But this isn’t something we can do yet, and it is something that is going to take considerable time to get close to achieving.
“The way we can begin to get at the bulk composition as a start is to determine the mean density of an exoplanet,” explained Steve Howell, project scientist on NASA’s Kepler mission, in an email to Factor.
“Note the mean density does not tell you what the exoplanet is made from exactly nor how that material is distributed. However, knowing that elements are the same everywhere and that they form (on Earth at least) specific compounds etc. and that gravity will concentrate heavier materials in the centers of planets and lighter on the surface (as a start, plate tectonics for example changes this a bit), we can guess how a planet might be structured and what it might be made of based on the mean density.”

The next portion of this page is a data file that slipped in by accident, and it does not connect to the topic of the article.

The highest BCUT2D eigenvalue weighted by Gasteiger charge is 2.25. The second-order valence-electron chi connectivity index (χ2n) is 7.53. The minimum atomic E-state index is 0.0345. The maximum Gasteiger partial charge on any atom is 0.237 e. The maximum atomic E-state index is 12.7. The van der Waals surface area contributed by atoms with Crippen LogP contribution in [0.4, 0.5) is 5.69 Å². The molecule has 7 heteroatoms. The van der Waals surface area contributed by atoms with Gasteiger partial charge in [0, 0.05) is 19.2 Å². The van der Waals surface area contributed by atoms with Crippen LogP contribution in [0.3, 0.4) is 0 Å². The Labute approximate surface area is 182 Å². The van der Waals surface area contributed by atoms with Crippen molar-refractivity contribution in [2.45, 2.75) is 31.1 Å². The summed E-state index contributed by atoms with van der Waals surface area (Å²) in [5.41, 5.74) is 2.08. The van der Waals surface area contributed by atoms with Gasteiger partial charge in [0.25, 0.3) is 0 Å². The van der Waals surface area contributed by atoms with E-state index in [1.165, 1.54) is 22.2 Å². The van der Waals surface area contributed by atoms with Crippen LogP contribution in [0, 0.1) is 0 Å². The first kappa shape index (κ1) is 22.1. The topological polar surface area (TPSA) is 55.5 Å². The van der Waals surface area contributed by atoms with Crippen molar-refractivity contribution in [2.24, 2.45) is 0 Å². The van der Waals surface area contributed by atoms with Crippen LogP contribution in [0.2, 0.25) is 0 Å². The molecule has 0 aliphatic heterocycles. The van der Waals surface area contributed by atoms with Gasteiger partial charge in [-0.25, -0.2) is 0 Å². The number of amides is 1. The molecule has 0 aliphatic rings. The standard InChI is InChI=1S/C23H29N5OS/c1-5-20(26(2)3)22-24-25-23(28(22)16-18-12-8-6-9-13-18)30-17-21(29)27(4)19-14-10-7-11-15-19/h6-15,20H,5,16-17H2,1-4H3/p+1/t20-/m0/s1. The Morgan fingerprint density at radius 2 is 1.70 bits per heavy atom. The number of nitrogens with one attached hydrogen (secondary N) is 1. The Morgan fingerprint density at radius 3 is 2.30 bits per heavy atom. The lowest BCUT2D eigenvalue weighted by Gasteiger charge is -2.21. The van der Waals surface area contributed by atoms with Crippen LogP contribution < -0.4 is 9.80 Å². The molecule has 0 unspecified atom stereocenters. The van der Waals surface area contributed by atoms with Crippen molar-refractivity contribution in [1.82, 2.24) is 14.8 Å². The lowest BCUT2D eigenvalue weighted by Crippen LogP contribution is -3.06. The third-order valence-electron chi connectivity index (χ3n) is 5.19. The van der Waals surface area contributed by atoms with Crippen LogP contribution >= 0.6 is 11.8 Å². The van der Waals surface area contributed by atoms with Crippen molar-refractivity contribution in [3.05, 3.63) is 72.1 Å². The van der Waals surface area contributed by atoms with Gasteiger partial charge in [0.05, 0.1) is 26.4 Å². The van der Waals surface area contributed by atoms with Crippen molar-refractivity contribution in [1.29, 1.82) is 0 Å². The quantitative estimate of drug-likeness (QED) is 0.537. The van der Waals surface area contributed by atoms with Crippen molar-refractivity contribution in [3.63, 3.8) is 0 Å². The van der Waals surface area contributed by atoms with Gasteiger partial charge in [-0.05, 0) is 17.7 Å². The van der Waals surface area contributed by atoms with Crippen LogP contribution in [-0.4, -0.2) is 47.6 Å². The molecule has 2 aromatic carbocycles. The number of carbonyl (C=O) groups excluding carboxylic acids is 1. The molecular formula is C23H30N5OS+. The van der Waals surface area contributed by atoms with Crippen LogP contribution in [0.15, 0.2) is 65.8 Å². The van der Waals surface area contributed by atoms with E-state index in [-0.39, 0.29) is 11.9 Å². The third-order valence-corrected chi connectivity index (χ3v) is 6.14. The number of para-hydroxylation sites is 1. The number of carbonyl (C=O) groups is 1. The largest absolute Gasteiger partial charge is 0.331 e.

In the future, newer larger telescopes, and new, better instruments will allow smaller planets to have their mass measured and therefore their mean density determined
Even from afar, a fair bit of information can be gleaned to help with this calculation.
“A transiting planet has its radius known and if we can also measure its mass (from Doppler measurements using spectroscopy), we get determine density (mass/volume),” said Howell. “Not many exoplanets can have their mass measured well, as it requires a bright host star, and generally a larger (massive) planet.”
However, the technology that exists at present does not enable this to be done for a planet the size of Earth.
“Small planets, Earth size and mass, are essentially impossible to do with current technology – there are a few rare exceptions,” he said.
“In the future, newer larger telescopes, and new, better instruments will allow smaller planets to have their mass measured and therefore their mean density determined.”